What I was struck by was this was not a speech, though, designed to make headlines. Both the things you pointed out were the parts that made news, but by and large it was really using the bully pulpit of the United Nations to educate people about what America's policy and what its interests are, particularly in the Middle East. He laid it out methodically, acknowledging criticism, reminding people why the United States had done certain things in Egypt, done certain things in Libya.
By Tewodros Melesse, Special to CNN
Editor’s note: Tewodros Melesse is director general of the International Planned Parenthood Federation. The views expressed are the writer’s own.
We all want to live in a world without poverty, where people can achieve their potential and where health and education are guaranteed. Or at least I hope we do. But there’s a truth that needs to be spoken as discussions over the next generation of Millennium Development Goals (MDG) – the so-called Post-2015 framework – have gotten underway this week.
Sexual and reproductive health and rights were initially missing from the MDG framework, and that meant that amid all the goodwill and the good intentions money was wasted because a fundamental building brick of development was missing. And that’s before I even get started on the issue of justice.
Of course, political leaders eventually realized their mistake, but the omission was only partly rectified and then very late in the day. In 2007, the addition of the target of universal access to reproductive health by 2015 was made. And guess what? The Millennium Development Goals relating to reproductive health – including access to contraceptives and adolescent fertility rates – made the least progress.
By Stewart Patrick, Special to CNN
Editor’s note: Stewart Patrick is senior fellow and director of the international institutions and global governance program at the Council on Foreign Relations. The views expressed are his own.
As Mayor of New York, the late Edward Koch famously asked constituents, “How’m I doing?” He got an earful. But he valued the instant feedback and even adjusted occasionally. As we commemorate Earth Day, we might ask the same question of ourselves – but on a planetary scale. When it comes to addressing the world’s gravest ills, how are we doing?
Not so well. That is the big takeaway from the first Global Governance Report Card, released today by the Council on Foreign Relations. Designed in the old grade school style, Report Card grades the international community and the United States on how they are responding to six big challenges: global warming, nuclear proliferation, violent conflict, global health, transnational terrorism, and financial instability. The grades, available online, reflect input from fifty prominent experts.
Beyond assigning letter grades for each of the six “subject areas,” the Report Card evaluates performance in specific sub-categories. Thus for climate change, it evaluates global progress in critical objectives like curbing emissions or using carbon sinks. It also singles out countries or organizations deserving praise as class “leaders,” as “most improved,” or worthy of a “gold star.” Finally, it calls out actors who undermine global solutions, labeling them “laggards,” “truants,” or (in the case of North Korea on the nuclear issue) “in detention.”
By Charles Armstrong, Special to CNN
Editor’s note: Charles Armstrong is the director of the Center for Korean Research at Columbia University. The views expressed are his own.
North Korea has done it again. For the second time in less than nine months, Pyongyang has fired a long-range missile, this time apparently succeeding in sending a satellite into orbit. What North Korea calls a “peaceful rocket launch,” much of the rest of the world has condemned as a military provocation and a brazen act of defiance against international sanctions. Yet despite tough talk from the United States, Japan, South Korea and other countries, there is little the international community can do to punish North Korea or prevent further such acts. While North Korea’s technological capacity progresses, the policy of sanctions has demonstrably failed. It’s time to take a new approach to North Korea.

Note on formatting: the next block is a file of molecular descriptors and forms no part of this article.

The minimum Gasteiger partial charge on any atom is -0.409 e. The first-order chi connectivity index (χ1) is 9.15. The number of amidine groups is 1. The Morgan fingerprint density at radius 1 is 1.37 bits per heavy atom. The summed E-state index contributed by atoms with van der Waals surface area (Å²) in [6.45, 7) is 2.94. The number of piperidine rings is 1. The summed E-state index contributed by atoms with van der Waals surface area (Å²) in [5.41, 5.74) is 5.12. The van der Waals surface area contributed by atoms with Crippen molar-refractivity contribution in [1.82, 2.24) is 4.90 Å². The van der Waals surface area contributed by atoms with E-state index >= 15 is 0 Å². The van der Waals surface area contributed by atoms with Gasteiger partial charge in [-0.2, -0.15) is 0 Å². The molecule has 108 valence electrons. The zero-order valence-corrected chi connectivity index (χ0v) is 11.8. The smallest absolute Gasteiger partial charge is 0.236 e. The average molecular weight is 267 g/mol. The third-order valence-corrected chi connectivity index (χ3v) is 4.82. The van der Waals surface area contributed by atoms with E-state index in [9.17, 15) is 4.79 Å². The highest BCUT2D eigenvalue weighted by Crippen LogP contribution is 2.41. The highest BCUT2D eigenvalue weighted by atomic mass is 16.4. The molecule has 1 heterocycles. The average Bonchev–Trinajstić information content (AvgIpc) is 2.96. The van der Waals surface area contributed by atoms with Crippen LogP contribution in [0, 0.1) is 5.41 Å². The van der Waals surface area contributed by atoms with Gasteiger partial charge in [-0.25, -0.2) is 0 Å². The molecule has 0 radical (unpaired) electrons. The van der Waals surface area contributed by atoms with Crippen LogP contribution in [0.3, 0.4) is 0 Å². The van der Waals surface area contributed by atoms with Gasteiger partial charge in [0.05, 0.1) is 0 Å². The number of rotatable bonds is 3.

It’s important to keep in mind that North Korea has done this primarily for domestic reasons, not to send a “signal” to the world (although there is an element of signaling as well). The timing of the launch is significant. First, it comes just before the first anniversary of former leader Kim Jong Il’s death, and North Korean state media has declared that commemorating the elder Kim’s passing was one reason for the launch. Second, North Korea had declared that 2012 would be the year when the country became a “Powerful and Prosperous Nation,” and a satellite launch was to be a key demonstration of North Korea’s technological progress and power.
By Global Public Square
For more “What in the World,” watch "Fareed Zakaria GPS" on Sunday at 10 a.m. and 1 p.m. ET
In the final presidential debate – the one on foreign policy – it was interesting to note the countries that got a mention. Iran was cited 47 times, of course, Israel 34 times, and China 32 times. It was also telling there was only one mention each of Europe and Africa, and none at all of India.
But I was struck by the amount of play one small country got, one that usually doesn't register on Washington's foreign policy radar. Landlocked Mali, with a population of about 15 million, and a GDP 1 percent that of Mexico's.
Why Mali? Here's the story briefly.
By Michael O'Hanlon, Special to CNN
Editor’s note: Michael O'Hanlon, senior fellow at Brookings (where he was a colleague of Rice’s for several years), teaches at Princeton and Columbia and Johns Hopkins and is a member of the CIA External Advisory Board. The views expressed are his own.
Ambassador Susan Rice has been roundly criticized of late for her comments made on five Sunday morning talk shows the weekend after the Benghazi tragedy in which four Americans lost their lives to a terrorist attack. Because Rice stated her belief that the violence was the result of a mass demonstration gone bad, rather than the planned extremist attacks we now know them to be, some have even gone so far as to demand her resignation from her current cabinet position as United States ambassador to the United Nations.
This is way off the mark and extremely unfair to a dedicated official who has served the country tirelessly and remarkably over her four years in the Obama administration. Rice did not choose all her words perfectly that weekend, even based on what was known at the time, it is true. There should have been a bit more nuance and more acknowledgement of the uncertainty in some of them. But there is no basis for concluding that she sought to mislead, and no reason to think that harm came to the country's interests because of her comments. While there are issues worth debating in regards to Benghazi, to Libya, and to the state of the Arab awakenings more generally, the unkind focus on Rice badly misses the mark.